Volume 91, Issue 60
Thursday, January 15, 1998
round and round
Western to join protest
By Brendan Howe
A day of lobbying has passed and a day of rallying is on slate as Western prepares to do what it can to stop tuition fees from going through the roof.
At last night's University Students' Council meeting, members overwhelmingly supported the proposed motion to team-up with the Society of Graduate Students for a rally as part of the Canadian Federation of Students' National Day of Action on Jan. 28.
Planned to take place on the Concrete Beach, the two-hour rally hopes to bring Western students, faculty and other members of the London community together in a demonstration over educational issues.
The recent announcement by the provincial government to allow universities to raise tuition levels by up to 20 per cent over the next two years has spurred plans for protests across the province.
USC President Ryan Parks said it is important for Western students to come together to rally against tuition increases even though the National Day of Action is hosted by CFS schools across the country. "This is about Western students, nothing more, nothing less."
The USC is a member of the Canadian Alliance of Student Associations which does not usually support or participate in CFS events. At Western, however, both provincial lobby groups have members, with SOGS associated with CFS.
SOGS VP-communications Kelly Barrowcliffe said the two organizations have some different views but they are trying to accomplish the same thing in the end. "A unified voice at Western would be really awesome."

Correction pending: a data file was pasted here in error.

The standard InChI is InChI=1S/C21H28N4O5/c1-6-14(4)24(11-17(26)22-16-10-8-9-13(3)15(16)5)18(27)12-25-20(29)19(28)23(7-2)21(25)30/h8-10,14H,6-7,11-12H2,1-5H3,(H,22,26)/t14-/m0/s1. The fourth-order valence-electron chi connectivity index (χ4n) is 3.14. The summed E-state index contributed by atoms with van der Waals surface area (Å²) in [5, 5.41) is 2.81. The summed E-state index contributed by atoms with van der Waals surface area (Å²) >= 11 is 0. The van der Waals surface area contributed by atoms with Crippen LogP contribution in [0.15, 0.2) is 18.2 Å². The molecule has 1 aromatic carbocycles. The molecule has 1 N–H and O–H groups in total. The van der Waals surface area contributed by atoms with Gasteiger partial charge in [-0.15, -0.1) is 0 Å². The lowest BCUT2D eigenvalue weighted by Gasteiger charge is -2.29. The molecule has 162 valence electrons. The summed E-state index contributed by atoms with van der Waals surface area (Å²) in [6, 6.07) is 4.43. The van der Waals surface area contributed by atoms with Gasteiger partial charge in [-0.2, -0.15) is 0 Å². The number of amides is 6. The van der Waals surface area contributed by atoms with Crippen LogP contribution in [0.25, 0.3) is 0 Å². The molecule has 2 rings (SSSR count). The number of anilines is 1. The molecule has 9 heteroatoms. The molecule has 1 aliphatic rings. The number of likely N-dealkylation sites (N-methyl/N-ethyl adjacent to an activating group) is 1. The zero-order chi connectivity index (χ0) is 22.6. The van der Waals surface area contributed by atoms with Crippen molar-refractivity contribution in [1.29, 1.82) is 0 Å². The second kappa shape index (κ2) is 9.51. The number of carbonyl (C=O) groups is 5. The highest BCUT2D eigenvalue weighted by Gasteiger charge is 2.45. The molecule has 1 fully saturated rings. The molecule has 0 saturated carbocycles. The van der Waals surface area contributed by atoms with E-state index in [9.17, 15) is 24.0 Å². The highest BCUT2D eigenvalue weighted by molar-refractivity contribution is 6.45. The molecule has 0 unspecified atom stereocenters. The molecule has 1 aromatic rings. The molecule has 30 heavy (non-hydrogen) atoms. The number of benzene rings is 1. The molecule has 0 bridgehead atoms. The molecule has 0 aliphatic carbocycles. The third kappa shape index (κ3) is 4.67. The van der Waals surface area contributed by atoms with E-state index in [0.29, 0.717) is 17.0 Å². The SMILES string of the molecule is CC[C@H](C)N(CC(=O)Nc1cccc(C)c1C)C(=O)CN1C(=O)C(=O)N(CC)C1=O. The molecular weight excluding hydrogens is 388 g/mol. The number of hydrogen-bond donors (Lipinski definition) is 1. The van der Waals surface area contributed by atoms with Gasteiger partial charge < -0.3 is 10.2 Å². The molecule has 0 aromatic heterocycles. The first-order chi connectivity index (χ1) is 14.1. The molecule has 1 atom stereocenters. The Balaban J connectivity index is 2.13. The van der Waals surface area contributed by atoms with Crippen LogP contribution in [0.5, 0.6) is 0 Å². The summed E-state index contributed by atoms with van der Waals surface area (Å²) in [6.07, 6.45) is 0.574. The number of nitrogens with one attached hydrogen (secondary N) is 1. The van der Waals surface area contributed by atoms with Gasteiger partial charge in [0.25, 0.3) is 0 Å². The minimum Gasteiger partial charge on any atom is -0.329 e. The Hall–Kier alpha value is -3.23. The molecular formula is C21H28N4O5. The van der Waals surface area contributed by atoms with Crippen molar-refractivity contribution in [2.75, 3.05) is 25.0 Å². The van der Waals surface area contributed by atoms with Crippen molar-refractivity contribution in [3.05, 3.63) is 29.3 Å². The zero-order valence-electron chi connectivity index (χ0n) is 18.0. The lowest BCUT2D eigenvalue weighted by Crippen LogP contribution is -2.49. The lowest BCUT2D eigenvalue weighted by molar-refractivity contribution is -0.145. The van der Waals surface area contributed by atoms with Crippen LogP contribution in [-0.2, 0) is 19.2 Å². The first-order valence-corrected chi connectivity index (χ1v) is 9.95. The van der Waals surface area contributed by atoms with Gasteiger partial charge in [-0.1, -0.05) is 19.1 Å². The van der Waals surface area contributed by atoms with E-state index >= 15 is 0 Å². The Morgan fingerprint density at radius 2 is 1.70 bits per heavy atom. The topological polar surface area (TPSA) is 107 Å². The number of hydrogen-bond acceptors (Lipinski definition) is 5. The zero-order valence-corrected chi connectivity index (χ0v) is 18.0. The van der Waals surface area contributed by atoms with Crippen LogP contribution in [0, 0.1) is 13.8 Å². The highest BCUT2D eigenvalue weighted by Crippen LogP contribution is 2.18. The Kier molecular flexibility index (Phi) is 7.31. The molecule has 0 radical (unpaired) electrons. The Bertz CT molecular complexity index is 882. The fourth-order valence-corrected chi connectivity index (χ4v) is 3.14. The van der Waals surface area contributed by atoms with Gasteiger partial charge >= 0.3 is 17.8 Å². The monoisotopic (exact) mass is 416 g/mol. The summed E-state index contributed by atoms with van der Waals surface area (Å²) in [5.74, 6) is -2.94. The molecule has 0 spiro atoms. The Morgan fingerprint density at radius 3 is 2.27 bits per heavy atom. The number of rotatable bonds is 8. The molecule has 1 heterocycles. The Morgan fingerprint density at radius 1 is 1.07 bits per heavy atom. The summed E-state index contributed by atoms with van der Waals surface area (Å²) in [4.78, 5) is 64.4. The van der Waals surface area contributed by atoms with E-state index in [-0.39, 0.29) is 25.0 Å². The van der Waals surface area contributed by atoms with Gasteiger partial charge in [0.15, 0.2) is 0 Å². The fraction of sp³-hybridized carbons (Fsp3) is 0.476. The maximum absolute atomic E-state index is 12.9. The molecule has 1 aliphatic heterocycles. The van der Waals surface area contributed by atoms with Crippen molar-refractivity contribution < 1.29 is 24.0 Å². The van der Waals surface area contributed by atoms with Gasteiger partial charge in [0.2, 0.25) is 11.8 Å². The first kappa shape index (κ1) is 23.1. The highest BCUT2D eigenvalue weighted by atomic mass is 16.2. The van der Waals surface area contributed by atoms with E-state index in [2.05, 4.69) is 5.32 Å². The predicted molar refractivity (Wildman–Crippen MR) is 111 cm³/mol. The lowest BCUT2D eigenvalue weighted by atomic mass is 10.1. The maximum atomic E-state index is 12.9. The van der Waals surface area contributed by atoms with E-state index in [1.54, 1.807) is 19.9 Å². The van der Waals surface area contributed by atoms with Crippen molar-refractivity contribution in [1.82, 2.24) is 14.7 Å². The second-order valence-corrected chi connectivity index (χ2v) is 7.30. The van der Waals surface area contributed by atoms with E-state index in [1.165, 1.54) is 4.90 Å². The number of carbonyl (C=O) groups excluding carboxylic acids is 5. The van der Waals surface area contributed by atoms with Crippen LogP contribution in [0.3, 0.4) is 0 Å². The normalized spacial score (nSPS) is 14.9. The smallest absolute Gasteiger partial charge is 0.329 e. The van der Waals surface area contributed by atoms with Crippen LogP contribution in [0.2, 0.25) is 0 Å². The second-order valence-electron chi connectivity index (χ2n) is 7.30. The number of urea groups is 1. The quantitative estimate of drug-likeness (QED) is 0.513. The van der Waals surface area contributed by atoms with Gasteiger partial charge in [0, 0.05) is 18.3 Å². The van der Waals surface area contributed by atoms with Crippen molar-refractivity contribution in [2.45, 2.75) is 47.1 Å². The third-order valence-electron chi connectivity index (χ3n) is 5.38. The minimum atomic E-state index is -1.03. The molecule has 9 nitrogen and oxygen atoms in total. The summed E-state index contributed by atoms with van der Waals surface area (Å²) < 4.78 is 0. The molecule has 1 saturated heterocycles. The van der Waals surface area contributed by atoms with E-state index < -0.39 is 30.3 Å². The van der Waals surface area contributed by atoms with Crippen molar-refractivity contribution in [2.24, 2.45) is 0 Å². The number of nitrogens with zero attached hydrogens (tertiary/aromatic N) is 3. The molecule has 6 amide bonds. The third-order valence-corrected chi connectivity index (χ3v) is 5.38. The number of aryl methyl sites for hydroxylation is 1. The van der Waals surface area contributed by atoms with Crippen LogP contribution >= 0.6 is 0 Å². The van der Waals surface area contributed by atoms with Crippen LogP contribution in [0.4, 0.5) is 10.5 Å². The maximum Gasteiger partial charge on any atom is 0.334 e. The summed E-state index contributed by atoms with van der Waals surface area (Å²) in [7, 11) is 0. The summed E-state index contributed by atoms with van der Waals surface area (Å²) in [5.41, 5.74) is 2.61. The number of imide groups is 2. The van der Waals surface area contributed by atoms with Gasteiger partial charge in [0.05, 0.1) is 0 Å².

Taking part in an event organized by CFS was one of the main concerns raised by councillors because the organization has a history of violent protests. Council members were also concerned about how well-attended a rally like this may be.
Both the USC and SOGS plan to mount extensive promotional campaigns to get student support for the rally.
VP-student issues Sam Castiglione was also trying to further the tuition lobbying effort on Tuesday when members of the Ontario Undergraduate Student Alliance met with Minister of Education Dave Johnson. Castiglione said they were trying to give the minister more information on the situation at universities around the province.
Castiglione said the impression they got was the Ministry of Education did not yet know how they were going to implement the Dec. 15 tuition announcement because the wording used by the Ministry of Finance was quite vague.
He noted that yet to be decided is what degree of accountability a university will have to provide when raising their tuition and which graduate and professional programs will be deregulated.
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